Divorce is difficult. Dividing assets and wealth throughout the process is often complicated and fraught with emotion. However, from a tax and financial perspective, planning opportunities exist when both parties are invested in everyone’s best interest. When we are dealing with situations of divorce, we use our expertise to make sure our clients understand that different assets have different tax liabilities, and we make sure they understand how certain assets of theirs will be taxed. In situations where there are significant assets, deciding who should get what can be a challenge, even in the most agreeable situations.
Pre and Post Tax Savings Accounts
Assets need to be viewed well beyond the dollar amount, and viewed as to what is best for both parties, short and long term. There is a big difference between splitting up a 401(k) or IRA vs. after-tax savings accounts (i.e. brokerage accounts). Also, the assets within brokerage accounts need to be looked at well beyond the dollar amount. Depending on the stock, it may or may not incur capital gains tax, which would have a large effect on the post-tax dollar amount received.
Many people automatically assume that sharing dependent exemptions 50/50 on tax returns is fair and equal for both parties. However, depending on the circumstance this does not always make sense (i.e. one spouse is a higher income earner and subject to the Alternative Minimum Tax “AMT”). In the same vein, there may often be reasons why child and education credits should not be taken advantage of. This is very specific to an individuals’ circumstances, and would have to be discussed in greater detail with your professional advisor.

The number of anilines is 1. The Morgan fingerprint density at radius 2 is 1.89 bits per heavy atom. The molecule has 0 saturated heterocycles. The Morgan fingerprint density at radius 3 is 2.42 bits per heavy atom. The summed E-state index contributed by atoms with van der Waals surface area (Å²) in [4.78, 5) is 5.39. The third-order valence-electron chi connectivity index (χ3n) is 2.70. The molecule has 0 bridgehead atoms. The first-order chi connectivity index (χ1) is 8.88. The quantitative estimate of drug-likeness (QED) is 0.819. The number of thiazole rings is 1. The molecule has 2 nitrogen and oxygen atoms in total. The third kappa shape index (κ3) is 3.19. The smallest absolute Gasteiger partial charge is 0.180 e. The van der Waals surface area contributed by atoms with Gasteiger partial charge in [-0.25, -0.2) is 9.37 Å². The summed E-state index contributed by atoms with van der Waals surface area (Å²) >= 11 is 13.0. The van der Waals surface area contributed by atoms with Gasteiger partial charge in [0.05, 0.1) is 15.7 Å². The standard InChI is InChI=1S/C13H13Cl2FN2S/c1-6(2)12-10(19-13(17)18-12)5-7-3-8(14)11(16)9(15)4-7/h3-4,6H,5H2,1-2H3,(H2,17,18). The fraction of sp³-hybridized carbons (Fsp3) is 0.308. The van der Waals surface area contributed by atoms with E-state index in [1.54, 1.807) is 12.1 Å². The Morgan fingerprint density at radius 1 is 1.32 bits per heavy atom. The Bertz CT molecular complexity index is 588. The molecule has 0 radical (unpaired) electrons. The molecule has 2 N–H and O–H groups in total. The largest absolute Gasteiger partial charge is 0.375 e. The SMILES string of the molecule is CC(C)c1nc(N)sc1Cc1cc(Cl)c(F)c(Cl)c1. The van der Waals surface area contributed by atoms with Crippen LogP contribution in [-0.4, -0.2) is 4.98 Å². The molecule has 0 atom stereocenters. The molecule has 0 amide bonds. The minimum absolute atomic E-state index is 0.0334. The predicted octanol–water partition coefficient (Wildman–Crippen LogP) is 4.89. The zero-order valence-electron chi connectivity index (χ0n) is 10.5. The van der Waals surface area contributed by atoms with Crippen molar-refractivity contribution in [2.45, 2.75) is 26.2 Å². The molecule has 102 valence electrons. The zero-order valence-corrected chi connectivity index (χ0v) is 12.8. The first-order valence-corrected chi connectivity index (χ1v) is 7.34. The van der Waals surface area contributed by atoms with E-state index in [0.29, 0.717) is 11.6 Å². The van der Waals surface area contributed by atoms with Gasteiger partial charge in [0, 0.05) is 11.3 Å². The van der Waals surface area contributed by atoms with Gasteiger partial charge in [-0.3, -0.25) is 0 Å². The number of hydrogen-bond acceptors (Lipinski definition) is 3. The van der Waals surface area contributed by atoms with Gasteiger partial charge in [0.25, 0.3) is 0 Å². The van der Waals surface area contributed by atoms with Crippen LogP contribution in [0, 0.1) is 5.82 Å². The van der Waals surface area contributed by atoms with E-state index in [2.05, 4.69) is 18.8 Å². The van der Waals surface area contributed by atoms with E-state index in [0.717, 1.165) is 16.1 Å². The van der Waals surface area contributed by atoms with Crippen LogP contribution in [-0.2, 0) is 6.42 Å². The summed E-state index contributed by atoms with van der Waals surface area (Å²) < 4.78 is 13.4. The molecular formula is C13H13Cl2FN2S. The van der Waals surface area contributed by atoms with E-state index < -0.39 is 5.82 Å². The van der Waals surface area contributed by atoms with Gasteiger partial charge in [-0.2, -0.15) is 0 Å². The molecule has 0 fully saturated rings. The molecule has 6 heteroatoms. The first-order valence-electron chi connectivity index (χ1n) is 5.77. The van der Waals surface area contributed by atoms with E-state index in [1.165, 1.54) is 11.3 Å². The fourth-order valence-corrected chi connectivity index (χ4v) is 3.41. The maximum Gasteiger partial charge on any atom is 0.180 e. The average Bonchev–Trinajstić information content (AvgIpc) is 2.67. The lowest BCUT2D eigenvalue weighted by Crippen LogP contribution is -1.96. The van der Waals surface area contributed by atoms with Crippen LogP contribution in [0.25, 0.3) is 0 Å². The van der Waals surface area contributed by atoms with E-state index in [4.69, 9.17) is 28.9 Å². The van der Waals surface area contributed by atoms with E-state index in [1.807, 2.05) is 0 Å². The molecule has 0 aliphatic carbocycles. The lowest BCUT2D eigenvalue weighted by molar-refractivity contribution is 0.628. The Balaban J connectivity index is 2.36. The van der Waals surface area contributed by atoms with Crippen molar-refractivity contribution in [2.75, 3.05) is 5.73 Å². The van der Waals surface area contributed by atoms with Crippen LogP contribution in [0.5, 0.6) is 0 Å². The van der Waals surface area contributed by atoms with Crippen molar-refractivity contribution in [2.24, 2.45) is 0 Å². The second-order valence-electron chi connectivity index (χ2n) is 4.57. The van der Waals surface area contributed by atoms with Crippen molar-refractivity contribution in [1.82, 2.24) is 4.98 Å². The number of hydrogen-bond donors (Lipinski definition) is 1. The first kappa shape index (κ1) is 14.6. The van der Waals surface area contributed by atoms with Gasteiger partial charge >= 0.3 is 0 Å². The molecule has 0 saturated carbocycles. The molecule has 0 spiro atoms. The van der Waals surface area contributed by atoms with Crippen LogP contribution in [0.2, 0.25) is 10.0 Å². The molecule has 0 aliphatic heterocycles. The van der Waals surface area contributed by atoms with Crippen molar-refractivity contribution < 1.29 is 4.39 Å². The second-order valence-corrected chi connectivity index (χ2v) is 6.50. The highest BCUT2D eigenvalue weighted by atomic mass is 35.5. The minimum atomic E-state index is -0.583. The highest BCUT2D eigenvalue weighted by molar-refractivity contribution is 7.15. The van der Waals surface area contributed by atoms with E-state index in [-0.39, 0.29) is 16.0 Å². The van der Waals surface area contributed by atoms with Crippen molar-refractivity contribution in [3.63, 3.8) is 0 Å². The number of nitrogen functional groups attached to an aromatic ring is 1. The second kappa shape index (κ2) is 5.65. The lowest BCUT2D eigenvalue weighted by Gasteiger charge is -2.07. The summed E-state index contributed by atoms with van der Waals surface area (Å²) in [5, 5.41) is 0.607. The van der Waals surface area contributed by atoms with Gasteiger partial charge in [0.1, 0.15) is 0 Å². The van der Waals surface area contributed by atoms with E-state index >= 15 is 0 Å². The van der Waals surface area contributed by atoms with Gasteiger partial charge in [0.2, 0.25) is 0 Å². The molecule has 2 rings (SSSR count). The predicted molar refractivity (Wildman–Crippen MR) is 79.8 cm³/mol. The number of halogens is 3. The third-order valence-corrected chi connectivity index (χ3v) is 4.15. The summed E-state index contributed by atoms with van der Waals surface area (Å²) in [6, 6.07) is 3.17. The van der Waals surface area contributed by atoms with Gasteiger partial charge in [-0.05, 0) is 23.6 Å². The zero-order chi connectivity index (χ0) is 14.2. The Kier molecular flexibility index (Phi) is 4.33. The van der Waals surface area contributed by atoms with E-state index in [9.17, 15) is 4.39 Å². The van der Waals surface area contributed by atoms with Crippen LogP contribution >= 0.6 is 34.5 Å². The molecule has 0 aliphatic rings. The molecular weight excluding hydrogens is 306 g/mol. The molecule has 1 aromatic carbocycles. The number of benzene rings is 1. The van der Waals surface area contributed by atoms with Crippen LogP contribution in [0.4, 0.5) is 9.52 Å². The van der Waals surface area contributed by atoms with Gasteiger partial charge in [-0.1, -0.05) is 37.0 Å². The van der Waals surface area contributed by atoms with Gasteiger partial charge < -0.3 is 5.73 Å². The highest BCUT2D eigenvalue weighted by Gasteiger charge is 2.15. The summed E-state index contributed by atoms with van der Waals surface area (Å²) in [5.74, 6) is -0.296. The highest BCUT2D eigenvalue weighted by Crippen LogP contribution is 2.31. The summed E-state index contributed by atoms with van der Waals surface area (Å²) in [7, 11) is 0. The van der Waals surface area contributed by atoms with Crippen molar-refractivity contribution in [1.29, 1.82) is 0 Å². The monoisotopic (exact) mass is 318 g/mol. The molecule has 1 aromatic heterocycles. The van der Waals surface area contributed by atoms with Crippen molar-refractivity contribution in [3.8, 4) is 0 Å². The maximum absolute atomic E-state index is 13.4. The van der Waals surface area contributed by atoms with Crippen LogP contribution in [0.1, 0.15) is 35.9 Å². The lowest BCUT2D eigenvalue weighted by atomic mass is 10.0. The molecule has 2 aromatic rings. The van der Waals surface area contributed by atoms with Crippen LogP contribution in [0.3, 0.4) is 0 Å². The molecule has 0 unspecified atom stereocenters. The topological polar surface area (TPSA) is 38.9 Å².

Fair is not always equal
As stated above, planning opportunities exist when both parties are invested in everyone’s best interest. Examples of this include items such as alimony, which is taxed to the recipient, and child support, which is not taxable to the recipient. When both parties are amenable to each other’s planning opportunities, advantages for both parties exist. An example of this is a high income earner paying alimony to someone who stayed home to raise the children.
As you can imagine, divorce has become more complex over the years with changing societal norms, such as more women entering the workforce. Also, according to the New York Times, if you are living in the United States you are subject to a nation with the “highest divorce rate” in the Western World. The tax law has also become more complex, and will most likely continue to change, especially with the current House Tax Bill. The Bill proposes to eliminate the alimony deduction as well as no longer require alimony received to be taxable. However, the recent Senate Bill is proposing to keep alimony as it currently stands. Other areas within the House Tax Bill that may affect divorce planning are education credits and dependency exemptions.
Note: that until a divorce is official, the tax return filing status of married filing joint can still be submitted to the IRS.